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Latina Lista: News from the Latinx perspective > Palabra Final > Politics > Hispanic co-hosted GOP debate in January provides opportunity to ask the questions that matter to Latinos

Hispanic co-hosted GOP debate in January provides opportunity to ask the questions that matter to Latinos

LatinaLista — By the time the January 26 presidential GOP debate in Miami, hosted by CNN and the Hispanic Leadership Network, takes place, the field of contestants should be smaller.

Since the Iowa caucus is on January 3 and the New Hampshire Primary follows on January 10, it makes sense that more than a couple of the candidates will call it quits.

A smaller playing field should make for a more interesting debate and an opportunity to get past the regurgitated rhetoric that has become such a staple in the debates that most people can repeat verbatim what a few of the candidates will say. Yet, the debate will only be as interesting as the questions asked.

Like it or not, Latino conservatives share in some of the concerns of Latino Democrats and if there is any segment of the GOP that has genuinely acted in a bipartisan way it’s Latino Republicans. They did join with their Democrat colleagues in urging support of the DREAM Act and are pushing for immigration reform.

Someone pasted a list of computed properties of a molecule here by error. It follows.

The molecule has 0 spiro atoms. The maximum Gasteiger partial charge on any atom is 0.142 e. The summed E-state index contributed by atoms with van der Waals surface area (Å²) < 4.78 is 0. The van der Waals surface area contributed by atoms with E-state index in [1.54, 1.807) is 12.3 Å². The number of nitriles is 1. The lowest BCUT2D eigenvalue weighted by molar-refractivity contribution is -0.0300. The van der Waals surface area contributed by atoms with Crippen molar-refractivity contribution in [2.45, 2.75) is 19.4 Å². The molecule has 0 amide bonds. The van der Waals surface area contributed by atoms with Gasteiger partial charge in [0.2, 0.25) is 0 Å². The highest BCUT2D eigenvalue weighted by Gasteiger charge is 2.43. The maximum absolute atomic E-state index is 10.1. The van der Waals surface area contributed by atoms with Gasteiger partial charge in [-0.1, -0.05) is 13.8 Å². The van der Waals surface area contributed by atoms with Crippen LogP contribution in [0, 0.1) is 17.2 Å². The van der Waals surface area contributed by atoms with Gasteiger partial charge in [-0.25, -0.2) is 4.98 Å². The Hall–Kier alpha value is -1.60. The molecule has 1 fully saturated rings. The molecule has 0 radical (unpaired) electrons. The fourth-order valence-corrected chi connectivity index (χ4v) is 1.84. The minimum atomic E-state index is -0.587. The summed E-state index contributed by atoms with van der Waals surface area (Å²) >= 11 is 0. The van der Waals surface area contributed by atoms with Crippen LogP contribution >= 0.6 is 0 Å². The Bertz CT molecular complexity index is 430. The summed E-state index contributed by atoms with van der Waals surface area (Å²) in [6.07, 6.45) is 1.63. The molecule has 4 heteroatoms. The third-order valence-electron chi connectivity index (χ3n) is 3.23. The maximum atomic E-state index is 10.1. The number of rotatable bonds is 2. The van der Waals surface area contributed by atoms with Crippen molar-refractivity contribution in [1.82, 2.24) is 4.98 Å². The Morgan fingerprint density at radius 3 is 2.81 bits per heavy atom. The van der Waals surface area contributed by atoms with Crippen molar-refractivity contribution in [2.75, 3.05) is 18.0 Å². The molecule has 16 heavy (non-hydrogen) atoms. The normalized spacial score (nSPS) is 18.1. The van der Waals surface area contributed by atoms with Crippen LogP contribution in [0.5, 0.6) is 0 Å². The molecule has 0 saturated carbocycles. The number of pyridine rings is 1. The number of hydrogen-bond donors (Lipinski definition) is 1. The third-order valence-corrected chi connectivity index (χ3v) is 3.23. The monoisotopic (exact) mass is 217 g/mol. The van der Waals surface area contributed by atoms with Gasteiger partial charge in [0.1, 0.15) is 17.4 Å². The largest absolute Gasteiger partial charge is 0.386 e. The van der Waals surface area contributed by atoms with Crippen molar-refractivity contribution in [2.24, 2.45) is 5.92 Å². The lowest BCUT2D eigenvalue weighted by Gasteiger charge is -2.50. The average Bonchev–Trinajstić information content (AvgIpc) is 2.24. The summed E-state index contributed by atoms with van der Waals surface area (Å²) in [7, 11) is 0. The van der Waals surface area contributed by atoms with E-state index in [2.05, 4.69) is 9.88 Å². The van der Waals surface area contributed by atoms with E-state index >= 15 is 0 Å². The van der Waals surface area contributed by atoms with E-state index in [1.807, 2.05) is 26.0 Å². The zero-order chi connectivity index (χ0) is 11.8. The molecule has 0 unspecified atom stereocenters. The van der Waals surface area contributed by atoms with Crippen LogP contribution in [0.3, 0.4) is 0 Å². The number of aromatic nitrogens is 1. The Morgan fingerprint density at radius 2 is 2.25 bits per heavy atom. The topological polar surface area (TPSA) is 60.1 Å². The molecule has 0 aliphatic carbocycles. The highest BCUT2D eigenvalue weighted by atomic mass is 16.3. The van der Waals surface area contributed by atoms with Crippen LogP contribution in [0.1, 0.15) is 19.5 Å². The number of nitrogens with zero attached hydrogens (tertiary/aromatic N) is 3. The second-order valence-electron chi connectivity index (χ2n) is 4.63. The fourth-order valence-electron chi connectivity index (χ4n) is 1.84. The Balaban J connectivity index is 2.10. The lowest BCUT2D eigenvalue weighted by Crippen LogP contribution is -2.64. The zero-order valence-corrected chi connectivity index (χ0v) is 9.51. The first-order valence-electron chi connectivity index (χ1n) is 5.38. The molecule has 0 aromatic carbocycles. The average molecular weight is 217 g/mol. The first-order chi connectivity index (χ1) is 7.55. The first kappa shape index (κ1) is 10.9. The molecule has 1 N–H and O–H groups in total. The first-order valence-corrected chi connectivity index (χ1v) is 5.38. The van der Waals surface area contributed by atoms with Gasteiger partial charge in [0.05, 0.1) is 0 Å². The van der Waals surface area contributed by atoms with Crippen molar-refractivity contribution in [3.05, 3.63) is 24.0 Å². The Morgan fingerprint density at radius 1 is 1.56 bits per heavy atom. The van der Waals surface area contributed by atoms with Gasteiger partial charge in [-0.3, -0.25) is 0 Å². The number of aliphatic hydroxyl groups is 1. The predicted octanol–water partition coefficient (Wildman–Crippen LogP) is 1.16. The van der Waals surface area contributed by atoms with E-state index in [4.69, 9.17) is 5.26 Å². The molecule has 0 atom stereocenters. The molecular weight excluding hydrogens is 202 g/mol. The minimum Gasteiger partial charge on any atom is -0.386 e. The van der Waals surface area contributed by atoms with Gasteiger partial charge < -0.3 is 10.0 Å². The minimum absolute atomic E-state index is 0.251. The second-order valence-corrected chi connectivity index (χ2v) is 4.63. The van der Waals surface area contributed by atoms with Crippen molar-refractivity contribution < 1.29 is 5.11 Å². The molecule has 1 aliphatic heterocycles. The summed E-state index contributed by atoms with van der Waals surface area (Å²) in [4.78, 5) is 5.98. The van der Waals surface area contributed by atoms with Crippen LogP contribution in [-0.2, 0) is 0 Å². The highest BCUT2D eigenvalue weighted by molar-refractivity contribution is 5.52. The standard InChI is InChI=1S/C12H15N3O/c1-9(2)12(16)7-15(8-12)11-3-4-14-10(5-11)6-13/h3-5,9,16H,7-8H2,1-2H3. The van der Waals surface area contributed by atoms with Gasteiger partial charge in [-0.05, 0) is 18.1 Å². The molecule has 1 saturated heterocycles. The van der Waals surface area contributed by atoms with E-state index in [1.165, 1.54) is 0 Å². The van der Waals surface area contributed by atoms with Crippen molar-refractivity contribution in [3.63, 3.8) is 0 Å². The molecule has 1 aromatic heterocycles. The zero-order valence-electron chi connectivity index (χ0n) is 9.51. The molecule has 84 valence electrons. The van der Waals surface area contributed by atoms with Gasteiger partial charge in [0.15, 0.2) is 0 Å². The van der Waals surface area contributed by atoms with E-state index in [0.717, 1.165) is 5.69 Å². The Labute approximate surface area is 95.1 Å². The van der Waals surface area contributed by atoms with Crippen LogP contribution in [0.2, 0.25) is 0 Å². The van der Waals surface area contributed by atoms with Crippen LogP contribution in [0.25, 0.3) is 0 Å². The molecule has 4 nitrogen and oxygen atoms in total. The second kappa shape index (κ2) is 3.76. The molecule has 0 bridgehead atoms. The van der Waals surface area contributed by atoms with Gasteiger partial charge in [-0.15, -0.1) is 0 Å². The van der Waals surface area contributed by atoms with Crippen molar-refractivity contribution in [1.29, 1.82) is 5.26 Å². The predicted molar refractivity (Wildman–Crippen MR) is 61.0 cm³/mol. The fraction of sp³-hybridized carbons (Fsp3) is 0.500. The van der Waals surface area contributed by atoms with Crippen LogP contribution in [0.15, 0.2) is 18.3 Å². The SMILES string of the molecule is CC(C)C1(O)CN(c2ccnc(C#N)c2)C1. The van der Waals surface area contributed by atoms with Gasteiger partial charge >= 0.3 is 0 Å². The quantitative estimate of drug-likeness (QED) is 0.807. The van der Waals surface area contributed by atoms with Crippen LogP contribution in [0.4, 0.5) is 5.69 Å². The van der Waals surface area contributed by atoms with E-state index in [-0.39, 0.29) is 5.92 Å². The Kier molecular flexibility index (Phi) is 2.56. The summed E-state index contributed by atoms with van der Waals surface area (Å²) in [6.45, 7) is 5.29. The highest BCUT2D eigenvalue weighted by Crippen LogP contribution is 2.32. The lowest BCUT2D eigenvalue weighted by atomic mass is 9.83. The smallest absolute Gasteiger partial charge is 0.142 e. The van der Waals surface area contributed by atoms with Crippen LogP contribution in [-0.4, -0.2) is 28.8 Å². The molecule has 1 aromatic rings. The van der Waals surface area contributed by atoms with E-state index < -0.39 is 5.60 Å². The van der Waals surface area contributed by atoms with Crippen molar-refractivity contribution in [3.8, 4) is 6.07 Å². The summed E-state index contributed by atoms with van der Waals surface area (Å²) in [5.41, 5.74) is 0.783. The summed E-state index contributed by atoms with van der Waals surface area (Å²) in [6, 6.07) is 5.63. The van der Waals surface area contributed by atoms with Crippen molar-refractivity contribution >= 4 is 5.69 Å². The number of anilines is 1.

And by virtue of Hispanic leadership co-hosting this debate, an important milestone can be achieved, if they have the will to do it — set the record straight on who are U.S. Latinos and how the current state of immigration reform limbo is harming, not just Latino communities, but cities, states, industries, education, health care and the future economic prosperity of the nation.

It doesn’t move our country forward with talk of deporting 11 million people.

It doesn’t inspire patriotism or loyalty from the Latino base by supporting anti-Latino figures, practices and legislation.

It doesn’t offer a message of hope to cut entitlement programs when Latinos have been hit among the hardest with unemployment and comprise the lion’s share of the impoverished.

It doesn’t offer a message of sincere inclusion when people refuse to understand or appreciate the long history of the Latino presence and contributions to this country.

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